I’ve long been interested in whether or not what we do is successful. Do the EAP courses that we teach help our learners to succeed in their academic lives?
There is very little research in this area and one reason for this is that it is very difficult to define what we mean by success and even more difficult to be clear about what causes it. Continue reading →
In several talks during the last few years, Stephen Krashen has stated that teaching EAP is a waste of time. I like Stephen Krashen and most of what he writes. So if he says that teaching EAP is a waste of time, the only conclusion that I can come to is that he must misunderstand what I think EAP is. As I do not think what I – and other people I know around the world – do is a waste of time! Continue reading →
At the recent IATEFL conference in Harrogate, Hugh Dellar looked back on 20 years in the classroom and what he had learned. His broadly insightful presentation focused on “20 nuggets of hard-earned wisdom”. You can see it at:
I have spent most of my life teaching ESP & EAP and in talks that I have given and courses that I have run, I’ve always given three strong reasons for teaching ESP or ESAP as opposed to general English or EGAP. The first is linguistic – different subjects use different language. There is a large amount of research evidence for this – see, for example, Hyland (2011, 2012). The second is to do with knowledge transfer: the nearer you can get to the student’s ultimate reason for learning English, the more likely it will be that the student will be able to make use of what you are teaching in the new context (see, for example, Dias, Freedman, Medway & Paré, 1999; Willingham, 2007; James, 2014). The third is motivation. This is something that everyone seems to agree with – that students will be more motivated when the English course is directly related to their main subject course or professional needs – so I’ve never felt the need to justify it. Students do not see the learning of a subject separately from the learning of the language of that subject: Learning the content of a subject means learning the language of that subject. As Ushioda (1998) points out:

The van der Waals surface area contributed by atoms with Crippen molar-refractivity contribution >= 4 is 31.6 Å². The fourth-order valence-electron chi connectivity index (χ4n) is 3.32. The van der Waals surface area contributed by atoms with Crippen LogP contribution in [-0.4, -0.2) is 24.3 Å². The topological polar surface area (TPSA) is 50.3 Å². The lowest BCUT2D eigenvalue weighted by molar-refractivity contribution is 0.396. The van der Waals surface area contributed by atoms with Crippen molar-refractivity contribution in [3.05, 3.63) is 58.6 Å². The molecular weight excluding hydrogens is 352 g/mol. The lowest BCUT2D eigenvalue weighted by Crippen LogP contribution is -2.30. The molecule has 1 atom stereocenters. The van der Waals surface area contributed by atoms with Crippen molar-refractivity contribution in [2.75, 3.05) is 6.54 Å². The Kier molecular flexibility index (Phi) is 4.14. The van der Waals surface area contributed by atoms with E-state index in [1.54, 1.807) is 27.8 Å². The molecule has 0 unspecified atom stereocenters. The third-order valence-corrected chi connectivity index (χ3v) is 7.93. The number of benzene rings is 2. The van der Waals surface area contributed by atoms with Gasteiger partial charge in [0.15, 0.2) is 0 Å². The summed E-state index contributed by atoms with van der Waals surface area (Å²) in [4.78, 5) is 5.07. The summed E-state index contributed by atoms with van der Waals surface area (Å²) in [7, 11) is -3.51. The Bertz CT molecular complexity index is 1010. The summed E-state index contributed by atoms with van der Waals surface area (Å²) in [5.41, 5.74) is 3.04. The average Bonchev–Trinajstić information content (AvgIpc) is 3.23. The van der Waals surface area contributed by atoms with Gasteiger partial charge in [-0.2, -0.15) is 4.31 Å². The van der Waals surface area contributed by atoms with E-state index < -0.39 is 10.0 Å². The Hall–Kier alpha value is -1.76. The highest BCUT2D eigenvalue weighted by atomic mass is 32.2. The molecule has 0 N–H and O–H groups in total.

…the language learner, unlike the researcher, seems unlikely to perceive the motivation for language learning to be wholly independent of the motivation (or lack of motivation) for other areas of learning (p. 83).
Several years ago, when I was more involved with BALEAP, someone on the executive committee suggested that BALEAP needed a good definition of EAP. As I had written similar things before when I was chair, I wrote the following and sent it to the committee. Nobody responded or commented at all! A while later, the request was repeated and I circulated my article again. Again no response at all! I wondered why, but I think I know now. Anyway, this is what I wrote.